The Kremlin said on Thursday that Vladimir Putin will not go to Mikhail Gorbachev‘s funeral, a snub to the former Soviet leader with whom the Russian President had a contentious relationship.
According to Putin’s spokesman Dmitry Peskov, “Putin’s work schedule will not enable him to take part in the goodbye ceremony for Gorbachev on September 3,” adding that the Russian President paid his respects to Gorbachev today by putting flowers by the coffin at the Central Clinical Hospital.
On Saturday, there will be a public farewell service for Gorbachev, and later that day, his funeral will be held at Moscow’s Novodevichy Cemetery.
Whether Gorbachev, who is acknowledged with aiding in the conclusion of the Cold War, will receive a state funeral remains unknown. The Russian government did not make any plans for a state funeral public when it stated Gorbachev’s passing on Wednesday, in sharp contrast to how it responded to the death of former President Boris Yeltsin in 2007.
Peskov said on Thursday that “there will be aspects of a state funeral.” He said, without elaborating on how this would be different from standard state funerals, “There will be a guard of honor, and a farewell ceremony will be organized. The state will assist in the organization.”
According to the Gorbachev Foundation, Russian state media RIA Novosti reported earlier this week that Gorbachev will be buried close to his wife Raisa, who passed away in 1999. Numerous famous Russians, including authors Mikhail Bulgakov, Anton Chekhov, and Nikolai Gogol, composers Sergei Prokofiev and Dmitri Shostakovich, and former leaders Boris Yeltsin and Nikita Khrushchev, are buried in the ancient cemetery.
Over the past few years, as part of his foundation’s global outreach efforts to advance free speech and democracy, Gorbachev has been more critical of Putin and his increasingly repressive rule. Putin, who views the fall of the USSR as the “biggest geopolitical calamity” of the 20th century, simultaneously blamed Gorbachev for its collapse.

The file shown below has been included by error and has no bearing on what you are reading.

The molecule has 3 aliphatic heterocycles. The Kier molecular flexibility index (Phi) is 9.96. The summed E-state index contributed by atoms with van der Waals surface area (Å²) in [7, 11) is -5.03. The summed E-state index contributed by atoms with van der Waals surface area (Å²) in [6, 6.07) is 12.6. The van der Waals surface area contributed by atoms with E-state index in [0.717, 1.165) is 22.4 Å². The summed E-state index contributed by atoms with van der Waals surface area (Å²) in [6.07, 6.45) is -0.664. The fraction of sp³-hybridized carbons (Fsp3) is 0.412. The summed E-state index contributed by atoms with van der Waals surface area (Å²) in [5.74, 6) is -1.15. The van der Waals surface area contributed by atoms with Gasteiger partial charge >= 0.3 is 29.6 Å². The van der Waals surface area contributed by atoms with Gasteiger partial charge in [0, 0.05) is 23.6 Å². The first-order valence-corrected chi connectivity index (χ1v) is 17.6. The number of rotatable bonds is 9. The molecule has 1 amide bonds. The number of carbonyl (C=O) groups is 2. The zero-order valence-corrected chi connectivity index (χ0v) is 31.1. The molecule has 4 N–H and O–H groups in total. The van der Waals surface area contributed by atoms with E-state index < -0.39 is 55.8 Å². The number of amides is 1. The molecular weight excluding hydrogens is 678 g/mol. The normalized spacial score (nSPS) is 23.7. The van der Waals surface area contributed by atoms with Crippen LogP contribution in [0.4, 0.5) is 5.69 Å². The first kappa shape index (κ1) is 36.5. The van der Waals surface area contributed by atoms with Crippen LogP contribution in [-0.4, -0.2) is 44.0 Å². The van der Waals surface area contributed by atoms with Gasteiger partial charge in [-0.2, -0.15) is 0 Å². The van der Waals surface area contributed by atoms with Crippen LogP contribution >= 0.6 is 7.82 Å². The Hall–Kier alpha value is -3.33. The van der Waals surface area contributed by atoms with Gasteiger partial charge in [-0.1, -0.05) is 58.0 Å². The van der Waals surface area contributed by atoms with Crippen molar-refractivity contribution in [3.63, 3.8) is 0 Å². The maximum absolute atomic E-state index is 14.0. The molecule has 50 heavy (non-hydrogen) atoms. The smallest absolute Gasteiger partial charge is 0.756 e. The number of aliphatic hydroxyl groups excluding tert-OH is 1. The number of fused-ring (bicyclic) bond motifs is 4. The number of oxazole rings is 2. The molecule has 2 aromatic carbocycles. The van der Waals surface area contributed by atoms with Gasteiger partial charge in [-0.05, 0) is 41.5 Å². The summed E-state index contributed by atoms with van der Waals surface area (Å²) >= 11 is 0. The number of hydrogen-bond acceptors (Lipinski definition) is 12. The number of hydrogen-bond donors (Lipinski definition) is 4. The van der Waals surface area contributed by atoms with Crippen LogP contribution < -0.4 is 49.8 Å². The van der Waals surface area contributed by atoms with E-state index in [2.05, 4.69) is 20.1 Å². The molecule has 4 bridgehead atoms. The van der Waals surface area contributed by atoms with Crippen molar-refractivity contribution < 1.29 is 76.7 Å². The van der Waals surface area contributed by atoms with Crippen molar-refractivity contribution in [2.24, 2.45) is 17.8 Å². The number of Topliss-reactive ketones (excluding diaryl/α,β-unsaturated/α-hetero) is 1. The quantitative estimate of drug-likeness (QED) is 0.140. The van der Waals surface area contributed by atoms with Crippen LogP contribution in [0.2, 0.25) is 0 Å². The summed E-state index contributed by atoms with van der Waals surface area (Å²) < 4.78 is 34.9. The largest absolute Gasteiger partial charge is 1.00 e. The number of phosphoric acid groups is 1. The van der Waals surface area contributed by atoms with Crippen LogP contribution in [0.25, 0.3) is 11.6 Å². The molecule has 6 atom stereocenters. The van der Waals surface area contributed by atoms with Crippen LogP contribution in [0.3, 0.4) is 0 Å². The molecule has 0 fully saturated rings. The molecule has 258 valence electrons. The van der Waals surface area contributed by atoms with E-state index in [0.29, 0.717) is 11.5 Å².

Putin’s decision to invade Ukraine was not addressed by Gorbachev personally, but his foundation did call for peace talks, stating that “there is nothing more precious in the world than human lives.”
Only a few modern Russian presidents did not have state funerals. Khrushchev, who was overthrown in 1964 after attempting to undo Stalinist policies and who passed away in seclusion in 1971, was the last person to be denied the title.
Because Soviet officials were concerned about demonstrations, his funeral was held in a semi-private setting.
Putin’s response to Gorbachev’s passing was very apart from Yeltsin’s, the man who personally chose Putin as his successor when he was a little-known former KGB agent.
When Yeltsin passed away in 2007, Putin proclaimed a day of national mourning, ordered flags to fly at half-staff, and almost immediately created a special commission entrusted with planning a state funeral.
All Russian TV and radio stations were instructed to halt all entertainment programming in favor of live coverage of the funeral. The former US presidents Bill Clinton and George W. Bush, the former British and Canadian prime Ministers John Major and Jean Chrétien, and the former German President Horst Koehler were among the numerous foreign dignitaries and former world leaders there.
Gorbachev’s burial is not anticipated to draw many VIP visitors from outside of the country.
In retaliation for the sanctions the West imposed on Russia due to its involvement in the crisis in Ukraine, Moscow has put a travel ban on hundreds of foreign officials.
The lengthy list of world leaders who are currently prohibited from entering the country includes US President Joe Biden, Secretaries of State Antony Blinken and Lloyd Austin, outgoing UK Prime Minister Boris Johnson and Theresa May, as well as his likely successor Liz Truss, as well as the Prime Ministers of Japan and Canada.